Last updated on January 31st, 2024
Is Mexico City Accessible and Safe?
by Tanzila Kahn
Fifteen years ago, at the age of 15, I wrote my first novel, ‘A Story of Mexico’. What else do you do when you are in love with Antonio Banderas’s movies such as, ‘Once Upon a Time in Mexico’. Fifteen years later, I had a chance to board a flight to Mexico City to see and explore the culture, food and people first-hand. (After all, we all feel a sense of familiarity and belonging with Mexican culture thanks to the tacos and the tapas!) But underlying my excitement was my concern for safety and accessibility. There was just one way to find out!
Despite some challenges, Mexico City was worth the trip
Mexico City can be challenging for those of us in wheelchairs. On the streets, I faced occasional challenges of steep ramps and broken sidewalks. There are also different types of buses, some with wheelchair signs and ramps that can be pulled out. I still prefer to use the streets to wheel around and Uber for longer distances.
Despite this, witnessing the feel of the city was priceless. Being so close to graffiti, the people and architecture of different buildings felt like I was moving around Mexico hand in hand with the city. Although the bus would have been cheaper or nearly free, it’s sometimes important to weigh passion with money and then make the choice.
I chose Hotel Metropol as it was in the heart of the city with easy access to shops, cafes and restaurants. Unfortunately, it was not as accessible as mentioned on the website. Apart from having a ramp on the entrance, the hotel had a very narrow bathroom entrance and I managed to use it only after placing a chair inside.
Five accessible places in Mexico City
1. The National Museum of Anthropology
My first planned activity was the National Museum of Anthropology. It was free like most museums across the world that are mostly accessible and have free entry for people with disabilities. This is a great example of giving access to knowledge to every individual and I insist everyone take full advantage and visit museums to experience history. This Museum had indoor and outdoor exhibitions and one day was not enough for it. I saw Mexican culture, history, customs, family systems and the interesting history of religions, tribes and rituals.
2. Plaza Garibaldi
Plaza Garibaldi is a tourist attraction for music lovers, It is THE place to catch a Mariachi concert. Dressed in traditional attire, the musicians create an atmosphere of celebration and joy. You can find them playing in the open or in bars. I walked into a bar that had a big wheelchair sign and this place was accessible. I then enjoyed a memorable performance by Fernando and his band.
As much as this place is vibrant with music and colour, this place is also known as the most unsafe for anyone due to the high unemployment rate. However, I did not feel unsafe, but taking precautions is always a good thing so I stayed alert at all times and stayed in crowds where I felt more secure.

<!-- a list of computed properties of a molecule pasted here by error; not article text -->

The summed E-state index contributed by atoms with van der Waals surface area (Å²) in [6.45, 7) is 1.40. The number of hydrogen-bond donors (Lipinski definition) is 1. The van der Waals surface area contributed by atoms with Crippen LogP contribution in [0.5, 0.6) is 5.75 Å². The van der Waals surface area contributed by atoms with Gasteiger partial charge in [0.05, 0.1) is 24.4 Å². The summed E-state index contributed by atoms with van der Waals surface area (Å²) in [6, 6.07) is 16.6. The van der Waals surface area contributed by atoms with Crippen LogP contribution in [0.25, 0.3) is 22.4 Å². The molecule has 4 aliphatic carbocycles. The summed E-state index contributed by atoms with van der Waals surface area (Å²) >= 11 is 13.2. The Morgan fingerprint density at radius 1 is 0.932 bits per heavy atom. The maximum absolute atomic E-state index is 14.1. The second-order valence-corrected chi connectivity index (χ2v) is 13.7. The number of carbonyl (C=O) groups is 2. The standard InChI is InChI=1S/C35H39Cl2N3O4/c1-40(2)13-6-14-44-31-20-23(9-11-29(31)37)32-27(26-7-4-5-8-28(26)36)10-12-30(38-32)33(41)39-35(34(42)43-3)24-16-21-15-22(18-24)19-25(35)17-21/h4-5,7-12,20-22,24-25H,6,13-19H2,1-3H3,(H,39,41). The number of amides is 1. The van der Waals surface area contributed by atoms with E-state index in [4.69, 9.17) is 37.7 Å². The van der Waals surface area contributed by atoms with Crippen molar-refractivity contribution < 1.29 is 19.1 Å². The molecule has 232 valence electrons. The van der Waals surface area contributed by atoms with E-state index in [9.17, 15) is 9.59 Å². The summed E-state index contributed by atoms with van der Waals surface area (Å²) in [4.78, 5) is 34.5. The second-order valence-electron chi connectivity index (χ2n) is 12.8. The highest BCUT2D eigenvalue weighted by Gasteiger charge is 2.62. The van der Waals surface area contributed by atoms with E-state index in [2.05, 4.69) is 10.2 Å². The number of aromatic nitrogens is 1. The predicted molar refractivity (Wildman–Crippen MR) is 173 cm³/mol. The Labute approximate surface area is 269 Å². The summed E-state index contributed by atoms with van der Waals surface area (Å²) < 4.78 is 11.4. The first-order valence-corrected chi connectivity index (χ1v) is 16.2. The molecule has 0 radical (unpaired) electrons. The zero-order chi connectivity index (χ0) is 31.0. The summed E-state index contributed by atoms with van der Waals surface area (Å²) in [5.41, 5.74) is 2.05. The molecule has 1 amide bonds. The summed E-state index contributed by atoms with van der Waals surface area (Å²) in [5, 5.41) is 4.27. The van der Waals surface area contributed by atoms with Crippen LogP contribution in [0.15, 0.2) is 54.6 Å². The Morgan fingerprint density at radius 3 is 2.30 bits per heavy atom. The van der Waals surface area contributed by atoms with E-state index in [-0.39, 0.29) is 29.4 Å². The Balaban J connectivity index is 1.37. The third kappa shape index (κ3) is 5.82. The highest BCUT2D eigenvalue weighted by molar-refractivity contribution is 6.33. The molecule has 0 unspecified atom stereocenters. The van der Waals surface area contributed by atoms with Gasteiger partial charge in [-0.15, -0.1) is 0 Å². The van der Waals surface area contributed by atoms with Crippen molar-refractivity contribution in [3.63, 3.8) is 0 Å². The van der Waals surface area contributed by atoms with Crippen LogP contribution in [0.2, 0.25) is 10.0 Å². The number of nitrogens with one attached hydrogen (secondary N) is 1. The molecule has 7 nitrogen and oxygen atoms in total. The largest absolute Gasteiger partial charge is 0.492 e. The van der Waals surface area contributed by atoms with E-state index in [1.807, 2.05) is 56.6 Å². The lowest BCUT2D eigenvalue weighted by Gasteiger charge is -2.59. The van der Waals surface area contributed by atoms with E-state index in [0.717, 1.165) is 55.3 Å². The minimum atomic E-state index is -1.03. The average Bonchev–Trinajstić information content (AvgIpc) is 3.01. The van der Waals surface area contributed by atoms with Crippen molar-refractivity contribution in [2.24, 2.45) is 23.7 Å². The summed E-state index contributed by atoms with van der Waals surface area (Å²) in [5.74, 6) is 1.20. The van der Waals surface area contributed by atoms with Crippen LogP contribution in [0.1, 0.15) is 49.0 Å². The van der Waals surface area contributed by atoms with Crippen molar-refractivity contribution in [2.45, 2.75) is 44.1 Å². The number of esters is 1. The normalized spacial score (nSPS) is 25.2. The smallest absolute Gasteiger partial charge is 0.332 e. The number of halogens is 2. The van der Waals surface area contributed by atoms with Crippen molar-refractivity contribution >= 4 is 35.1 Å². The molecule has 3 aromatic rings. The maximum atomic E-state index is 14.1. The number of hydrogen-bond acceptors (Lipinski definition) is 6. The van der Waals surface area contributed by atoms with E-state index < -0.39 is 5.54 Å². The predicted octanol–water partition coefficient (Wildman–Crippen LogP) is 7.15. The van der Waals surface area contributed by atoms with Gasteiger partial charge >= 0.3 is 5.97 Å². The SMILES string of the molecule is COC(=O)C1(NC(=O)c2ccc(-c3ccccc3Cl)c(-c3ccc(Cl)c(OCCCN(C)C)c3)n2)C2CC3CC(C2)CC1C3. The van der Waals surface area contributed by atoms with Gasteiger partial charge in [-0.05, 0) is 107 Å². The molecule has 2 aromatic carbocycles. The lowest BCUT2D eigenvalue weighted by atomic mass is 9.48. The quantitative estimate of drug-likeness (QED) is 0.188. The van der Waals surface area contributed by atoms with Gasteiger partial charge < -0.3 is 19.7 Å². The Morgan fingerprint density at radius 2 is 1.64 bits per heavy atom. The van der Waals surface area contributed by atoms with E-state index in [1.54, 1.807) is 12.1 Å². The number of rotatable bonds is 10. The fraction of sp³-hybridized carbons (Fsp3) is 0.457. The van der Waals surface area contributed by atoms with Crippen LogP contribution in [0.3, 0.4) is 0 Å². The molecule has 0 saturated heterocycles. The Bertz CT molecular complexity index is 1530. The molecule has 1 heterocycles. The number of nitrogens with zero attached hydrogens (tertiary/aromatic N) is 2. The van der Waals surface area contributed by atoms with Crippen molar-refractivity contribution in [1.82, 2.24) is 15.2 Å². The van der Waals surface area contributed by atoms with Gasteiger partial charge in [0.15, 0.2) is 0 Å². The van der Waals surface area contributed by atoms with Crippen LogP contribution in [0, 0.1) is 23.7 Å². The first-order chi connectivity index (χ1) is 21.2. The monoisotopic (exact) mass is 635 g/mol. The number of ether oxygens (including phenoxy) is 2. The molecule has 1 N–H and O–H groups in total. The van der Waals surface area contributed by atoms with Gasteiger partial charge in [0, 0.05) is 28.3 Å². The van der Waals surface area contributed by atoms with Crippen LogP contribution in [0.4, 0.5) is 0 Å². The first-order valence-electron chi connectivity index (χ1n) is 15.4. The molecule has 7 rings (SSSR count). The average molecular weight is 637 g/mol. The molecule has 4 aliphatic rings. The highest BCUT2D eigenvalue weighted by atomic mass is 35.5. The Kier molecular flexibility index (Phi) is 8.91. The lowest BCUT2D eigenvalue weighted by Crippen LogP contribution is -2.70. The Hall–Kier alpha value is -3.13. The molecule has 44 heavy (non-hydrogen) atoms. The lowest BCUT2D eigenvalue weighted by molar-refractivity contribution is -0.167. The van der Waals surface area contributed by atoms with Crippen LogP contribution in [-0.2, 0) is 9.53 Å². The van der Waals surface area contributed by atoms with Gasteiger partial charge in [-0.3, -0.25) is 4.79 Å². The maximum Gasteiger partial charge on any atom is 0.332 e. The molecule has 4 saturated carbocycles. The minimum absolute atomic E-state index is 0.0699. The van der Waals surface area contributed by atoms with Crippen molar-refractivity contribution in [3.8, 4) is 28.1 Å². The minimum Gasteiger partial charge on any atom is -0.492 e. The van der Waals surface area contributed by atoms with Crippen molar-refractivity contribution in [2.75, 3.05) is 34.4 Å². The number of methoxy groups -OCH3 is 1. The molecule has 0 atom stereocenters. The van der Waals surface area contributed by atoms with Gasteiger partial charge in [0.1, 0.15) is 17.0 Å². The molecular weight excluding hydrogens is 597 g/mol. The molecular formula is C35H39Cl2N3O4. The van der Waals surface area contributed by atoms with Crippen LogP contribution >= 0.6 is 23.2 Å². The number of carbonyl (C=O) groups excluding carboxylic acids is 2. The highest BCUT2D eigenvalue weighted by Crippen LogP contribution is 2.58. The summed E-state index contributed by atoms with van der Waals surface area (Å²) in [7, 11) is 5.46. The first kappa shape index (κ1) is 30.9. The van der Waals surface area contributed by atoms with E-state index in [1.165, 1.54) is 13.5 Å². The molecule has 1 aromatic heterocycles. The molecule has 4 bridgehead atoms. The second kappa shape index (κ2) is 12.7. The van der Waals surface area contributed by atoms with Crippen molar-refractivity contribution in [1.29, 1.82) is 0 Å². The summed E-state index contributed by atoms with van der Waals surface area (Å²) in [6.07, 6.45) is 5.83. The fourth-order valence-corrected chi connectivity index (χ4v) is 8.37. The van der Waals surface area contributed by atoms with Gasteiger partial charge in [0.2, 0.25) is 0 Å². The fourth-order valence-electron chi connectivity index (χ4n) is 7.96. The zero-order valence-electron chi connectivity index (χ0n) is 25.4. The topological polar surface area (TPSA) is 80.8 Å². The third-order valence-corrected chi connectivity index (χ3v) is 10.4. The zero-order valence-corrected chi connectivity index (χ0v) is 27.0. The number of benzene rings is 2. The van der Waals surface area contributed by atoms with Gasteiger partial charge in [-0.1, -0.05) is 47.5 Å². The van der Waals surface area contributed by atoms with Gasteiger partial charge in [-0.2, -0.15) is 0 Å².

3. Frida Kahlo Museum (Casa Azul/The Blue House)
A visit to the Frida Kahlo Museum, also known as the Casa Azul, offers a glimpse into the life and art of the iconic Mexican artist. Navigating the museum’s accessible paths, I dove into the vibrant colours of Kahlo’s works and explored the gardens surrounding the Blue House.
The scent of blooming flowers and the vivid hues of the artwork created a captivating atmosphere, allowing the visitor to connect with the spirit of Frida Kahlo on a personal level I had pre-booked my time slot online which is recommended because the queue is very long but once you go in you can stay as long as you like. The entire house had a history of Frida’s childhood and trajectory of life, love and tragedy.
As we both were women with disabilities and also share the heart of an artist, I was curious to see how her life affected her creativity. I saw her living space, prosthetics and even dresses that were designed to conceal her disability, a thing that I also do with my skirts. There were ramps in most places but where the ramps or lifts could not go, but a volunteer would give a virtual tour to ensure I did not miss anything. I appreciated this effort by the museum because it’s a step forward in making sure I don’t have a reduced experience of a place than others. I mean we can’t live a half-life in a full world. Right?
4. Hot Air Balloon and Teotihuacan
Seeking a unique perspective of the city, I decided to take a hot air balloon ride. Surprisingly it was an accessible customized experience and after we had landed, I decided to see Teotihuacan, the ancient city of pyramids with its historical significance.
While the pyramids themselves pose a challenge, the site offers accessible paths that allow me to experience the Pyramid of the Sun and the Pyramid of the Moon. The place also had a walk-in museum that shared the history of the town around the pyramids and about the ancient ritual customs that were spooky: religious human sacrifice!
5. Saying goodbye with the Day of the Dead
As luck would have it, the trip coincided and concluded with the Day of the Dead celebrations.
The streets come alive with vibrant colours, intricate costumes, and lively processions. The aroma of marigolds and the sound of laughter and music fill the air, creating a sensory symphony that captures the essence of Mexican traditions from history to the date. From morning to night, the streets were filled with mascots, local vendors, performers and artists.
Every moment was an opportunity to enjoy and document. This was a short trip to Mexico City but gave me enough memories to savor and also know enough about accessibility to plan a second and longer trip to Mexico.
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